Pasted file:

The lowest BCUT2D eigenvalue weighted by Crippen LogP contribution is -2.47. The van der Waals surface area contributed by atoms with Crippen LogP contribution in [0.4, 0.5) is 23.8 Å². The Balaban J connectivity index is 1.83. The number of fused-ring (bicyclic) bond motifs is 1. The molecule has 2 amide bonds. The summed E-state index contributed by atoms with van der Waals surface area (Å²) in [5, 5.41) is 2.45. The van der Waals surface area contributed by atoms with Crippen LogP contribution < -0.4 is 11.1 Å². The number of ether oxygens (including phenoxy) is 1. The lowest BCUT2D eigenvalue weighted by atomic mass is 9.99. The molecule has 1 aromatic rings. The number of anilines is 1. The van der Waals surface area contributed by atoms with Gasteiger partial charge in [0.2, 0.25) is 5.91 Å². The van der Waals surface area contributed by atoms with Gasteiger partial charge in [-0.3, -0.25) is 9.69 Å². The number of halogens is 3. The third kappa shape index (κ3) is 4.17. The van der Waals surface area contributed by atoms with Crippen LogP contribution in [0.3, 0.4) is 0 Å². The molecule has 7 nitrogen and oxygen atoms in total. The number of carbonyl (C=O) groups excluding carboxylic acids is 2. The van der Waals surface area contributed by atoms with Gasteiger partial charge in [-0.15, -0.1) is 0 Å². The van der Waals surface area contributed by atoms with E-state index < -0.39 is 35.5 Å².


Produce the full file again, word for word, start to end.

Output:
The lowest BCUT2D eigenvalue weighted by Crippen LogP contribution is -2.47. The van der Waals surface area contributed by atoms with Crippen LogP contribution in [0.4, 0.5) is 23.8 Å². The Balaban J connectivity index is 1.83. The number of fused-ring (bicyclic) bond motifs is 1. The molecule has 2 amide bonds. The summed E-state index contributed by atoms with van der Waals surface area (Å²) in [5, 5.41) is 2.45. The van der Waals surface area contributed by atoms with Crippen LogP contribution < -0.4 is 11.1 Å². The number of ether oxygens (including phenoxy) is 1. The lowest BCUT2D eigenvalue weighted by atomic mass is 9.99. The molecule has 1 aromatic rings. The number of anilines is 1. The van der Waals surface area contributed by atoms with Gasteiger partial charge in [0.2, 0.25) is 5.91 Å². The van der Waals surface area contributed by atoms with Gasteiger partial charge in [-0.3, -0.25) is 9.69 Å². The number of halogens is 3. The third kappa shape index (κ3) is 4.17. The van der Waals surface area contributed by atoms with Crippen LogP contribution in [0.3, 0.4) is 0 Å². The molecule has 7 nitrogen and oxygen atoms in total. The number of carbonyl (C=O) groups excluding carboxylic acids is 2. The van der Waals surface area contributed by atoms with Gasteiger partial charge in [-0.15, -0.1) is 0 Å². The van der Waals surface area contributed by atoms with E-state index < -0.39 is 35.5 Å².